Your Resource for All Things Apps, Ops, and Infrastructure

Taking Care of Basics: Network Virtualization, Automation, and Security with NSX

A couple of weeks ago, Ryan Alt, Delivery Manager, introduced AHEAD’s Strategy and Roadmap service to help customers evaluate use cases for software-defined networking (SDN). In these engagements, AHEAD’s subject matter experts help clients define both use case and deployment methodologies for various SDN technologies.

In this post, Tim Carr, Senior Solutions Architect and one of AHEAD’s VMware VCDX experts helps to set the landscape and layout out of what VMware NSX is all about. In following, stay tuned for a subsequent write-up of Cisco ACI by Scott Honey, Senior Technical Architect at AHEAD. 

Network virtualization and automation are no longer nice-to-haves for organizations. Today’s customers expect a portal or an app store so that requesting an enterprise service is simple, seamless, and automated. Because this innovation is driving IT beyond simply provisioning virtual machines to providing full application stacks, optimizing virtual networking and providing network services—like load balancing and firewalls—is required to bring a whole service to market. Couple this with the fact that all major cloud providers leverage software-defined networking to take advantage of these types of virtual services and you’ll quickly see why the tipping point for enterprises to meet this demand has arrived.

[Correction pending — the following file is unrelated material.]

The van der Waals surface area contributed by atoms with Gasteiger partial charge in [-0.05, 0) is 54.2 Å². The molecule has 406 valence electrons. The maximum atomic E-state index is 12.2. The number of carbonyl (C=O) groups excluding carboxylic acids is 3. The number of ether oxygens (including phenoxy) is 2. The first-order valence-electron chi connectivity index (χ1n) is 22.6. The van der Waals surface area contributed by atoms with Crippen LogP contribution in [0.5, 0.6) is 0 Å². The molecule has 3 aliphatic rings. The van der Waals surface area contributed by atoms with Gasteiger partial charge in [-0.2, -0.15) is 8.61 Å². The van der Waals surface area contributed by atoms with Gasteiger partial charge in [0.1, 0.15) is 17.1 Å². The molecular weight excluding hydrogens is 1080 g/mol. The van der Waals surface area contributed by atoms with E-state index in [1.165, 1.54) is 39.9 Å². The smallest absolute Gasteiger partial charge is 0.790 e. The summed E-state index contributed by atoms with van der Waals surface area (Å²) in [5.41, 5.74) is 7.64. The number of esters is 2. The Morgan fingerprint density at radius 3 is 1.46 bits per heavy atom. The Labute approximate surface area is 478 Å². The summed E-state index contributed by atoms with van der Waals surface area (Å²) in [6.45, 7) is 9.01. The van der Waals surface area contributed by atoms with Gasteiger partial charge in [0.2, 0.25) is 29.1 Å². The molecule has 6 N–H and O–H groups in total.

VMware: A Networking Company

Founded in the trenches of server virtualization, VMware—even prior to the acquisition and integration of the tools that now make up NSX—was already a heavyweight player in data center networking. The VMware Virtual Standard Switch and Virtual Distributed Switch are the largest deployed virtual switches on the planet in the enterprise. NSX simply takes what VMware already understood with the concept of distributed virtual switching and the components of the vShield suite to the next level by virtualizing Layer 2-7 networking services and providing higher levels of network security functionality.